So we shall expand my typical top 5 predictions and go with a top 10 for this weekend:

  1. Jason Bourne

Predicted Gross: $67.6 million

2. Star Trek Beyond

Predicted Gross: $28.5 million

3. Bad Moms

Predicted Gross: $26 million

4. The Secret Life of Pets

Predicted Gross: $16.4 million

5. Ghostbusters

Predicted Gross: $11.2 million

6. Nerve

Predicted Gross: $10.8 million (Friday to Sunday), $16.3 million (Wednesday to Sunday)

7. Lights Out

Predicted Gross: $10.6 million

8. Ice Age: Collision Course

Predicted Gross: $10.1 million

9. Finding Dory

Predicted Gross: $4.5 million

10. The Legend of Tarzan

Predicted Gross: $3.6 million

Box Office Results (July 22-24)

As expected, Star Trek Beyond easily topped the box office with $59.2 million, reaching beyond my $53.4M prediction. Both its predecessors in the current iteration of the franchise made over $70M for their starts, but this is still a respectable showing and should be enough to see the series chugging along.

The Secret Life of Pets slipped to second after two weeks on top with $29.6 million, above my $24.9M projection. The smash hit animated feature has amassed $260M so far and surprised all by accomplishing more in weekend 3 than Ice Age: Collision Course in weekend 1 (more on that below).

Perhaps the brightest spot of the weekend belonged to third place Lights Out, the critically acclaimed micro budgeted horror flick which earned $21.6 million. That’s a quadrupling of its $5 million price tag and a doubling of my meager $10.2 million projection. Good reviews and James Wan’s participation clearly helped.

The aforementioned Ice Age: Collision Course proved to be a franchise on thin ice as family audiences mostly rejected it. It grossed $21.3 million for fourth place (below my $28.3M estimate) for an embarrassing franchise low by a lot – the previous low was the 2002 original’s $46.3M. Ouch.

Ghostbusters rounded out the top five in its sophomore frame with $21 million (just above my $19.8M forecast) for an $86 million total.

And that’ll do it for now, friends! Until next time…

Box Office Predictions: July 22-24

Three new titles hit screens this weekend as sequels Star Trek Beyond and Ice Age: Collision Course look to battle for the top spot with low-budget horror pic Lights Out opening as well. You can peruse my detailed predictions posts on each here:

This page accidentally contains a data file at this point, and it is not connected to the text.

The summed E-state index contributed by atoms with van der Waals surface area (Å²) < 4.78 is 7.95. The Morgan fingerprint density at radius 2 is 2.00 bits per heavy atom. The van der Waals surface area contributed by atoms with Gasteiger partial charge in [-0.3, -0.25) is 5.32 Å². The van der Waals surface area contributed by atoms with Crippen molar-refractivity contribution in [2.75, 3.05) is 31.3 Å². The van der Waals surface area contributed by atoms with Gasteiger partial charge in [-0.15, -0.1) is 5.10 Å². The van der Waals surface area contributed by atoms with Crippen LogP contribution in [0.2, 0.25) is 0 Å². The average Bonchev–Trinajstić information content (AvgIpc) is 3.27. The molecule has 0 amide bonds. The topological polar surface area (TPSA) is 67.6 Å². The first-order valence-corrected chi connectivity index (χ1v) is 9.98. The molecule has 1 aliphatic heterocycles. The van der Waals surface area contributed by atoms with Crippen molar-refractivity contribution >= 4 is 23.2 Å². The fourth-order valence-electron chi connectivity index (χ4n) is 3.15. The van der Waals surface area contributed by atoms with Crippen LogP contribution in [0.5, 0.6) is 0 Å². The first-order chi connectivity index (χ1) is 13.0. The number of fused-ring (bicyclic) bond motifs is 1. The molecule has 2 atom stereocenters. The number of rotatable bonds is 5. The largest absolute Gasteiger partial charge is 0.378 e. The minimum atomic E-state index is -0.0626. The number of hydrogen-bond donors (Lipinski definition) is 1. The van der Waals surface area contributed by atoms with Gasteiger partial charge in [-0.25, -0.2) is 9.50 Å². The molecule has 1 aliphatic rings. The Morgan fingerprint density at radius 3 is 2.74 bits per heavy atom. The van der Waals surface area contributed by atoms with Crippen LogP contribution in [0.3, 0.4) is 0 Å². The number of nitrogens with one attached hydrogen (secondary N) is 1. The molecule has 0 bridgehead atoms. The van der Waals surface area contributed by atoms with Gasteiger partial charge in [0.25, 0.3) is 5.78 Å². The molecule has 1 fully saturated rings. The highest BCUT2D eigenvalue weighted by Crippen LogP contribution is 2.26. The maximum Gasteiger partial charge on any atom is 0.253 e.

My estimates have both sequels not bringing in what their predecessors managed. I have Beyond slated to debut about 25% lower than 2013’s Star Trek Into Darkness with Collision Course premiering a bit below 2012’s Ice Age: Continental Drift. That would give Beyond the edge to open at #1 with Course placing second. My just over double digits projections for Lights Out would put it in fifth.

As for holdovers, two-week champ The Secret Life of Pets should dip to third. Many eyes will be on the second weekend of Ghostbusters, which pretty much debuted in line with expectations (more on that below). However, it may be its second week performance that helps determine its true viability as a budding franchise. I have it losing more than half its audience.

And with that, my top 5 predictions for the weekend:

  1. Star Trek Beyond

Predicted Gross: $53.4 million

2. Ice Age: Collision Course

Predicted Gross: $28.3 million

3. The Secret Life of Pets

Predicted Gross: $24.9 million

4. Ghostbusters

Predicted Gross: $19.8 million

5. Lights Out

Predicted Gross: $10.2 million

Box Office Results (July 15-17)

Moviegoers called up The Secret Life of Pets and not the Ghostbusters for their most favored title this weekend as the animated mega-hit took in $50.8 million (under my $57.6M prediction) for a ten-day tally of $203M.

The Ghostbusters, as mentioned, premiered in line with most expectations at $46 million – not quite reaching my $47.3M projection. The reboot of the beloved 80s franchise may need a solid second weekend to justify its existence as a franchise. I have my doubts.

The Legend of Tarzan was third, grossing $11.4 million (I was close with $11.1M) and crossing the century mark for a $103M total.

Finding Dory took fourth with $11.2 million. My guess? $11.2M! The Pixar smash and biggest hit of the year thus far has amassed $445M.

Sophomoric comedy Mike and Dave Need Wedding Dates rounded out the top five in its sophomore weekend with $7.6 million (a bit under my $8.9M estimate) for a total of $31M.

Finally, the Bryan Cranston crime thriller The Infiltrator landed in seventh place – debuting with $5.3 million over the traditional weekend and $6.7 million since its Wednesday. This just outpaced my respective predictions of $4.6M and $6.1M.

And that’ll do it for now, folks! Until next time…

Lights Out Box Office Prediction

With its tiny budget of just a reported $5 million, horror pic Lights Out looks to make a tidy profit for Warner Bros when it debuts next Friday. It may star Teresa Palmer, Gabriel Bateman, Billy Burke and Maria Bello, but the biggest name involved is James Wan. He serves as a producer and is the man behind the Conjuring and Insidious franchises.

The film premiered at the Los Angeles Film Festival last month to positive notices and it currently stands at an illuminating 100% on Rotten Tomatoes. Critical praise does not equal potent box office returns in this genre, but Lights Out should still manage double digits for its start and that’s enough for its studio to see a decent return.

Lights Out opening weekend prediction: $10.2 million

For my Star Trek Beyond prediction, click here:

For my Ice Age: Collision Course prediction, click here: